America 15 Incredible Facts About Madam CJ Walker, The First American Female Millionaire  

Amanda Sedlak-Hevener
33.7k views 15 items

Born Sarah Breedlove, Madam CJ Walker was an African American entrepreneur in the early 1900s. During an era of Jim Crow laws and gross racial and gender inequality, Walker became the first female self-made millionaire in the United States. Her business, the Madame CJ Walker Manufacturing Company, made and sold hair products aimed at the African-American community. 

Sarah Breedlove was born in Louisiana in 1867 on a cotton plantation. Her parents, Owen and Miranda, were former slaves. In fact, she was her parent's fifth child, and the only one born free; her older siblings were born prior to the Emancipation Proclamation. Her parents died while she was young, and she was raised by her sister, Louvenia. 

Madam CJ Walker was married several times (Walker is the last name of her third husband), she was a staunch community activist, and basically was an all-around badass. The Grandmother of Hustle, you won't want to miss out on the fascinating life of Madam CJ Walker!   

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She Was Orphaned At Age 7, Married At Age 14, And Refused To Accept Her Life's Circumstances


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Back when Madam CJ Walker was known as Sarah Breedlove, she married her first husband, Moses McWilliams, at the age of 14. She was orphaned at age seven when her father died; her mother died of cholera a few years earlier. Breedlove went to live with her older sister Louvenia, who was married to the ill-tempered Jesse Powell. It is believed that Breedlove agreed to marry McWilliams at such a young age to escape Powell's cruelty. 

At 18, Breedlove gave birth to her only child, her daughter, Lelia McWilliams. Her husband died two years later, and Breedlove went on to marry two more times. Her last husband, Charles Joseph Walker, was an advertising salesman for newspapers. Breedlove and her daughter (who became A'Lelia Walker) took his name. 

Over the years, Sarah Breedlove went from working as a sharecropper on a cotton plantation to selling beauty products on commission for Annie Tumbo Malone. Those products inspired the ones that became the backbone of Madame CJ Walker Manufacturing Company. 

She Exclusively Employed Women As Sales Agents For Her Products


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One of the things that made Madam CJ Walker successful was her fleet of female sales agents. Each went through plenty of training on how to use the Walker System, and learned sales techniques and marketing tactics.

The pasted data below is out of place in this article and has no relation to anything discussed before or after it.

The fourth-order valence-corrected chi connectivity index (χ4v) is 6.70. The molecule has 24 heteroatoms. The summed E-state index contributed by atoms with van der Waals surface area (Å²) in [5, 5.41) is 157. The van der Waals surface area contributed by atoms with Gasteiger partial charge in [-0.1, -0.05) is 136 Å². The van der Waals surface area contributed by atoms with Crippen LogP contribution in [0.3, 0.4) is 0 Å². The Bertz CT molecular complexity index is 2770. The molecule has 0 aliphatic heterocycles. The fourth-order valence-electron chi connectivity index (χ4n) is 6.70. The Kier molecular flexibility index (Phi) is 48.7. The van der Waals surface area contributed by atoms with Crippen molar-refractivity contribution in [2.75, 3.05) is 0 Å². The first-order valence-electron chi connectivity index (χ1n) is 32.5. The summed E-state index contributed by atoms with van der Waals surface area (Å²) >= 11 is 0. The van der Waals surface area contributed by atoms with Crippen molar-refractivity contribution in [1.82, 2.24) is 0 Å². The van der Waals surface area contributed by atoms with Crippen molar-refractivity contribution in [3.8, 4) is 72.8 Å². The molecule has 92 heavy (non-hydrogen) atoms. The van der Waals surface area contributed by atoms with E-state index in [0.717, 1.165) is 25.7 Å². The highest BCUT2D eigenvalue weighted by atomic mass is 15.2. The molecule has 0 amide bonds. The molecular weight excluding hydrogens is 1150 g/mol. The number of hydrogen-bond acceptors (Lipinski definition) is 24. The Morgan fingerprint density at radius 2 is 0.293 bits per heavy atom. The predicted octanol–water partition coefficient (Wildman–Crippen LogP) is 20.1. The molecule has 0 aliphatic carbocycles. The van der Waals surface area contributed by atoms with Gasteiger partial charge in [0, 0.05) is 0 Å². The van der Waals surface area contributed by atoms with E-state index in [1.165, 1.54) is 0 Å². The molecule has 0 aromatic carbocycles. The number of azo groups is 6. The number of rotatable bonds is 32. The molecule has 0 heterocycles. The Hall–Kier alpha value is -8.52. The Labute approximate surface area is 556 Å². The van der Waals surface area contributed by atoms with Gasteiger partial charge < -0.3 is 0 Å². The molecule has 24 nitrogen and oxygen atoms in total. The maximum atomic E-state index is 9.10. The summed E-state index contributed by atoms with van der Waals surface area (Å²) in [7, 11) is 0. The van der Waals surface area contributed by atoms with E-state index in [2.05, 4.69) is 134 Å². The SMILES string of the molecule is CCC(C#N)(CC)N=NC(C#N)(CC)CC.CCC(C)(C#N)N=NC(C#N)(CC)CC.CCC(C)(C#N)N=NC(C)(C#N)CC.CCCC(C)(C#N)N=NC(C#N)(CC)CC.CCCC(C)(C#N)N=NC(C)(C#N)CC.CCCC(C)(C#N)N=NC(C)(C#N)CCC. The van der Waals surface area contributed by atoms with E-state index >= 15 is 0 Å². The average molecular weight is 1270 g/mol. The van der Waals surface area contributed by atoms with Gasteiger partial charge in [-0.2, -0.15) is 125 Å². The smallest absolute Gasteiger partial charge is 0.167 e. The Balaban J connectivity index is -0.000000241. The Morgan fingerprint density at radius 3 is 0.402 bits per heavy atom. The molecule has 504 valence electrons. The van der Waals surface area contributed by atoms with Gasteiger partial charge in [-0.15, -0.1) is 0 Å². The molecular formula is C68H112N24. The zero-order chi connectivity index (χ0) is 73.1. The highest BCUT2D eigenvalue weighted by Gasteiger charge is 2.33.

In all, Walker trained over 20,000 women around the world on how to use and sell her products. This was unusual, as most sales people at the time were men. However, in order to reach her female customer base, Walker wisely believed that women would respond better to sales representatives of the same gender.  

Each of her sales women was given a uniform consisting of a black skirt and white blouse, as well as a black satchel to carry the products and samples in. Walker's sales women were organized into statewide groups in order to support each other.  

The tactics worked, and Walker's sales base quickly expanded into other countries, including Costa Rica, Panama, Cuba, Haiti, and Jamaica. 

She Didn't Start Her Business Until Age 38


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Photo: Ask Me About My Hair/Ask Me About My Hair

Over the course of her life, Madam CJ Walker rose from a cotton sharecropper to a wealthy businesswoman. In between, she worked at many labor-intensive jobs, including laundress.

Eventually at age 38, after spending decades dealing with scalp and hair issues, she consulted with her brothers - who worked as barbers - and used the knowledge she accrued selling hair products made by another woman to launch her own company. She is proof that you are never too old to follow your passion. 

She Was A Generous Philanthropist


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Once her company became successful, Madam CJ Walker began supporting causes that she believed in. And she supported them wholeheartedly. She gave scholarship money to the Tuskegee Institute, $1,000 towards the construction of a YMCA building for the black community of Indianapolis (remember that the YMCA was not racially integrated during this time period), and donated money to the NAACP's anti-lynching fund.

On top of this, Walker supported the arts, and gave the largest individual donation to the group working to preserve Frederick Douglass' former Anacostia house. In her will, Walker bequeathed over $100,000 to a number of different causes, including orphanages. She was a class act.